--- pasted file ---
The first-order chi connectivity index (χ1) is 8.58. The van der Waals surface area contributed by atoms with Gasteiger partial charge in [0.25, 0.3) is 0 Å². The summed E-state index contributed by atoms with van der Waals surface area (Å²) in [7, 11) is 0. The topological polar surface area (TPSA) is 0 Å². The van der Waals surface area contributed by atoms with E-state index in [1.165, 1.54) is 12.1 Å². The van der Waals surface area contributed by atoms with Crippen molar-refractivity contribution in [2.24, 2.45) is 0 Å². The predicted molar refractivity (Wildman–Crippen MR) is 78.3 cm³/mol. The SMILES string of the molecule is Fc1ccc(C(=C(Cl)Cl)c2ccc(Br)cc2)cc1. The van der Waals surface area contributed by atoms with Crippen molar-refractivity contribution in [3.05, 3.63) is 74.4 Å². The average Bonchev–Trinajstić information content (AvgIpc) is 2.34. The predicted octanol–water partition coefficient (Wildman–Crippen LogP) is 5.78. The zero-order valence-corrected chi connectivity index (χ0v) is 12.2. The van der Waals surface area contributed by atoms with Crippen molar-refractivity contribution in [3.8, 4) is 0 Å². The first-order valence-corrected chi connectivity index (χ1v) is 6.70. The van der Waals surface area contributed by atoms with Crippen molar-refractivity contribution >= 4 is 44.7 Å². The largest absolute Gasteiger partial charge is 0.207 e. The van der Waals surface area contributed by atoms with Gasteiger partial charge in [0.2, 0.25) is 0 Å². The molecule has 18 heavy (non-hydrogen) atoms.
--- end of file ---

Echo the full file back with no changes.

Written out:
The first-order chi connectivity index (χ1) is 8.58. The van der Waals surface area contributed by atoms with Gasteiger partial charge in [0.25, 0.3) is 0 Å². The summed E-state index contributed by atoms with van der Waals surface area (Å²) in [7, 11) is 0. The topological polar surface area (TPSA) is 0 Å². The van der Waals surface area contributed by atoms with E-state index in [1.165, 1.54) is 12.1 Å². The van der Waals surface area contributed by atoms with Crippen molar-refractivity contribution in [2.24, 2.45) is 0 Å². The predicted molar refractivity (Wildman–Crippen MR) is 78.3 cm³/mol. The SMILES string of the molecule is Fc1ccc(C(=C(Cl)Cl)c2ccc(Br)cc2)cc1. The van der Waals surface area contributed by atoms with Crippen molar-refractivity contribution in [3.05, 3.63) is 74.4 Å². The average Bonchev–Trinajstić information content (AvgIpc) is 2.34. The predicted octanol–water partition coefficient (Wildman–Crippen LogP) is 5.78. The zero-order valence-corrected chi connectivity index (χ0v) is 12.2. The van der Waals surface area contributed by atoms with Crippen molar-refractivity contribution in [3.8, 4) is 0 Å². The first-order valence-corrected chi connectivity index (χ1v) is 6.70. The van der Waals surface area contributed by atoms with Crippen molar-refractivity contribution >= 4 is 44.7 Å². The largest absolute Gasteiger partial charge is 0.207 e. The van der Waals surface area contributed by atoms with Gasteiger partial charge in [0.2, 0.25) is 0 Å². The molecule has 18 heavy (non-hydrogen) atoms.